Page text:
The big news of the day or at least 1 month ago: tirzepatide has officially been approved by the FDA for diabetes management. I know as per usual I am bringing you the breaking news stories as they happen!
If you have no idea what I am talking about then you should probably check out my previous blog post here. For those of you that are up to date, you will know it as another medication that is similar to Wegovy and Saxenda but has a slightly different component added on!
So what is tirzepatide?
Tirzepatide or Mounjaro? Like Mount Kilimanjaro? I honestly have no idea. You know it is already insulting enough that big pharma has yet to pay off my student loans but they continue to make my life challenging with their ridiculous drug names.
Tirzepatide is made by Eli Lilly and it has a GLP-1 component like that of Wegovy and Saxenda BUT it also has another component called glucose-dependent insulinotropic peptide or GIP. So it is a GLP-1/GIP. Essentially this molecule has the power of the GLP-1 in reducing blood sugar levels and helping to decrease appetite and food-seeking behaviours, therefore, leading to weight-loss. BUT the addition of GIP seems to have a synergistic effect with the GLP-1 receptor agonist in producing further reductions in blood sugar and weight.
In fact, a head-to-head trial called the SURPASS-2 trial compared tirzepatide to Ozempic 1mg once weekly and it was found that all 3 doses of tirzepatide were more effective than Ozempic 1mg once weekly in reducing blood sugar levels and leading to weight-loss. Needless to say, the results were pretty impressive and are going to give Ozempic and Wegovy a run for their money.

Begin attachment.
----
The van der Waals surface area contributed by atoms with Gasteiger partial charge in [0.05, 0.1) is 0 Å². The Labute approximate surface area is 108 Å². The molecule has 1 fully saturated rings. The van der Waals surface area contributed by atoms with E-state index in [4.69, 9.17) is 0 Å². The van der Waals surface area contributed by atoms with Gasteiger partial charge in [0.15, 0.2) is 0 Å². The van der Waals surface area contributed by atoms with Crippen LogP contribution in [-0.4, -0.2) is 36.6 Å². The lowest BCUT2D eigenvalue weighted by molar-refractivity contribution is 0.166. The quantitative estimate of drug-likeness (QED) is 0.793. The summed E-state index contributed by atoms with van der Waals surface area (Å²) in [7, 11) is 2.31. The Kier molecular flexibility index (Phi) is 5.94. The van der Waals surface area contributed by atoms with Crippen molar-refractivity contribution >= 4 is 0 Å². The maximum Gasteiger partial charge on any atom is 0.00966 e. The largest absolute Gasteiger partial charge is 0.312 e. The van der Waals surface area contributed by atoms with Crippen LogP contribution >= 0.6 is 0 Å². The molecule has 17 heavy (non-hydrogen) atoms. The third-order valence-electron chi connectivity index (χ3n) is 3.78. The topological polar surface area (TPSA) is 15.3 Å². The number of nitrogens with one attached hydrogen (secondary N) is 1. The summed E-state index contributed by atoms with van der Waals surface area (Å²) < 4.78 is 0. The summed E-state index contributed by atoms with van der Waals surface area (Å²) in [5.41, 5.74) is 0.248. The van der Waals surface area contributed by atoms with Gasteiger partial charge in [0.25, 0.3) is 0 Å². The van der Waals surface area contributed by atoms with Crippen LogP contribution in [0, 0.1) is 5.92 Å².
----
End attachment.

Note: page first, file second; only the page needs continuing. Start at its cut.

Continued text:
So if tirzepatide or Mounjaro is approved for diabetes management, what does that mean?
Well it means the drug will be available in US pharmacies very soon and it will technically be indicated ONLY for type 2 diabetes management. That means if you want it to be covered by your insurance company you will need to have diabetes and more than likely be willing to fill out 30 pages of special auth paperwork.
Now not to worry, it will be approved for Obesity management in the very near future – I am guessing sometime in 2023. If your primary care clinician is up to date on the evidence they might prescribe off-label in the meantime, but you will likely need to pay out of pocket for it as insurance won’t cover it for weight-loss alone until the FDA gives the approval.
Speaking of costs, based on a Medscape article, it looks like a 1-month supply of tirzepatide will be on par with the cost of a 1-month supply of Ozempic – which is ~$1000 in the US and ~$230 here in Canada depending on which pharmacy you go to. So of course it will be cost-prohibitive out of pocket for most individuals in either country. Now tirzepatide has not yet been approved here in Canada but I have no doubt it will be soon. Generally, Health Canada is ~6 months behind the FDA.
In the meantime, I hope that gives you the low down on the big news of tirzepatide being approved for diabetes management! Stay tuned for more details and please drop what questions you might have here.
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Until next time, always remember small tweaks lead to massive peaks.